• Gutenberg project (Score:4, Informative)

    by pablodiazgutierrez (756813) on Saturday November 29, 2008 @09:54PM (#25929273) Homepage

    Given the life length of copyright in the US (thanks, Mickey Mouse!), the kind of book you describe is likely to be found at the Project Gutenberg [gutenberg.org] archives.

  • Not an interesring question here because both answers are right in a way, and here we all favour one of them. This is a question that would be more interesting in a survey, to see how different ages/professions/genders/etc correlate with the idea of copyright, or even the meaning of "the law" vs "the sensible thing to do". It'd be interesting to see such a survey...

  • by stephanruby (542433) on Saturday November 29, 2008 @10:01PM (#25929303)
    Yours is a loaded question. I may be do the same thing as you, but not for the same reasons. If I want to sample an ebook, or just use it for reference, I'll download it for sure (I'll either pay for it, or barring that option I'll find it some place else). On the other hand, if I want to read a book in its entirety, I'll get a dead-tree version (new, used, or from the library, it doesn't really matter, I don't want to read a book in its entirety from a screen). I'm 33 years old, if that makes any difference.
  • of course, to go with the wishes of the copyright owner, that is, buy the work and use it the way they have published it. whether this is wise, smart, useful or economically efficient has no bearing on the logic of the law, which is that copyright holder has a monopoly on copying until the copyright expires.

    the right question is not so much "is downloading an illegal copy of a book i purchased unethical", but "is the law that determines copy rights ethical", i.e. does the law deliver on its promise -- to in

  • Well. (Score:3, Insightful)

    by PieSquared (867490) <.isosceles2006. .at. .gmail.com.> on Saturday November 29, 2008 @10:05PM (#25929329)

    As a terminally broke college student, I don't see a serious ethical difference between "taking it out of the library, scanning a copy for personal use, and deleting it when I have to return the book, repeat every time I want to read the book" and "pirating it"... except that of course the first is far more work. Except that if nobody is selling the ebook legally, then I can't be said to be "stealing" that work *from* anyone.

    I mean, you can make a pretty good argument that the work involved in making a digital readable copy of the book with nice type-setting and such means you're stealing an ebook even if you could get the book from the library (obviously it's worth *something* to you or you'd just go to the library). But when you're reading an OCR'd book full of misspelled or incorrect words with erratic formatting who's scanning someone knowingly donated to the public, and there's no "legal" version available you just can't really make that case. Especially since the book is out of print and most publishers probably consider re-selling books just as unethical as pirating an ebook.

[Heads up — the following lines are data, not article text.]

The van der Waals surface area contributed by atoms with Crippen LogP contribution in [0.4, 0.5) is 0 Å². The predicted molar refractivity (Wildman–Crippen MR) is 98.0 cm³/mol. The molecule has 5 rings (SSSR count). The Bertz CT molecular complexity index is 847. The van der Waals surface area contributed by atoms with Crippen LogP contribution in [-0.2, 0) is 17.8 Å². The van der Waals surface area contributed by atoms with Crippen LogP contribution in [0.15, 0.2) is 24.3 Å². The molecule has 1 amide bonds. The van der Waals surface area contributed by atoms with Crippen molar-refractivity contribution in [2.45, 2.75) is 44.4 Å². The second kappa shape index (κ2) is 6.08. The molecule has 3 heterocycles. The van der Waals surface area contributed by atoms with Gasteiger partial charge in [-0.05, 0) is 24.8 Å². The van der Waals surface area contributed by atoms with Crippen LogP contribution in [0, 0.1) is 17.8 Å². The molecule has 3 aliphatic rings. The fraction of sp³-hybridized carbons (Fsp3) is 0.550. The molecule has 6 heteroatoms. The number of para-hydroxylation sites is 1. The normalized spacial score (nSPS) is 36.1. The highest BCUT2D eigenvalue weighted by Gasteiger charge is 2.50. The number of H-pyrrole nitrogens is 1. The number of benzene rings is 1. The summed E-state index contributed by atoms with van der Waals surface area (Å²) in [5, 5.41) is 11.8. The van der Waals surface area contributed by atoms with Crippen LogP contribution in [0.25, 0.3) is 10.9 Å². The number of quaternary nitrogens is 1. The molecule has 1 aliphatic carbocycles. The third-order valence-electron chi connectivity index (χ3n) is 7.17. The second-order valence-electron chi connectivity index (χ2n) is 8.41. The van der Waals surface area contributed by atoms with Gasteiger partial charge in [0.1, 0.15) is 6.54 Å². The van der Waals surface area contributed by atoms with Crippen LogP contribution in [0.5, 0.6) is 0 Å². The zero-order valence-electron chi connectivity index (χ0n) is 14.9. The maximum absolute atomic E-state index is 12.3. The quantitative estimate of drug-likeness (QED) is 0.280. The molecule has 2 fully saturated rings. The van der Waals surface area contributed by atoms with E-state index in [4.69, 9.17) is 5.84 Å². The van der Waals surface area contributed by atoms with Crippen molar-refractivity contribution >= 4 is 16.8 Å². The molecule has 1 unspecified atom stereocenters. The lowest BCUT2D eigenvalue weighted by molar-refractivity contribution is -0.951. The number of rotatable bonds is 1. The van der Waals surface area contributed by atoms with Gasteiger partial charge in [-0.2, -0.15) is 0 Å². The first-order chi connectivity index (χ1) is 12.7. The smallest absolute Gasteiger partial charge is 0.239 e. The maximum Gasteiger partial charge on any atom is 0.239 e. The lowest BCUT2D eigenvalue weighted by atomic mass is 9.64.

So yea, I'd pirate it. This is assuming I had an ebook reader, I could never make it all the way through a book on my laptop. As things stands I'd just go to the library.

  • Gen X says.. (Score:4, Insightful)

    by kiwioddBall (646813) on Saturday November 29, 2008 @10:06PM (#25929339) Homepage
    There is nothing more pleasurable than searching for old books in a second hand book store. Go and buy the printed version somewhere. Its environmentally friendly recycling of old books, and you can pass it on to someone afterwards, or back to the second hand book store. Printed books are a beautiful thing, and it makes me happy to think how many people have got pleasure from a single copy of a book. eBook readers are ugly things and use up heaps of resources - electronics, manufacture, batteries etc. Tradition is cool.
  • by nullhero (2983) * on Saturday November 29, 2008 @10:08PM (#25929353) Journal
    If a book is out of print and the publisher isn't going to ever publish it my feeling is that it is perfectly ethical to use the pirated eText that is found on the Internet. Legal? More than likely it is not. Is that right? More than likely it is not. You would think that in copyright law that if a publisher chooses to no longer publish a book than shouldn't that book fall into the Public Domain, assuming of course that the original author is dead, or has given up their copyright or copylefted it. I'm a 40 year old GenXer - who is currently a college student.
  • by the eric conspiracy (20178) on Saturday November 29, 2008 @10:10PM (#25929361)

    is what I used to do when I was a student and had limited finances.

    I wouldn't download a pirated e-book - I hate the format to begin with, and despite the fact the used book sale doesn't make it back to the original author directly demand for used copies is used by publishers to determine when to reprint a book.

    • by vandelais (164490)

      Simply verify whether a library you have access to has the book on file. That way, it's fair use and all you would have to do to is demonstrate accessibility.

  • ethics and legality (Score:4, Informative)

    by speedtux (1307149) on Saturday November 29, 2008 @10:13PM (#25929377)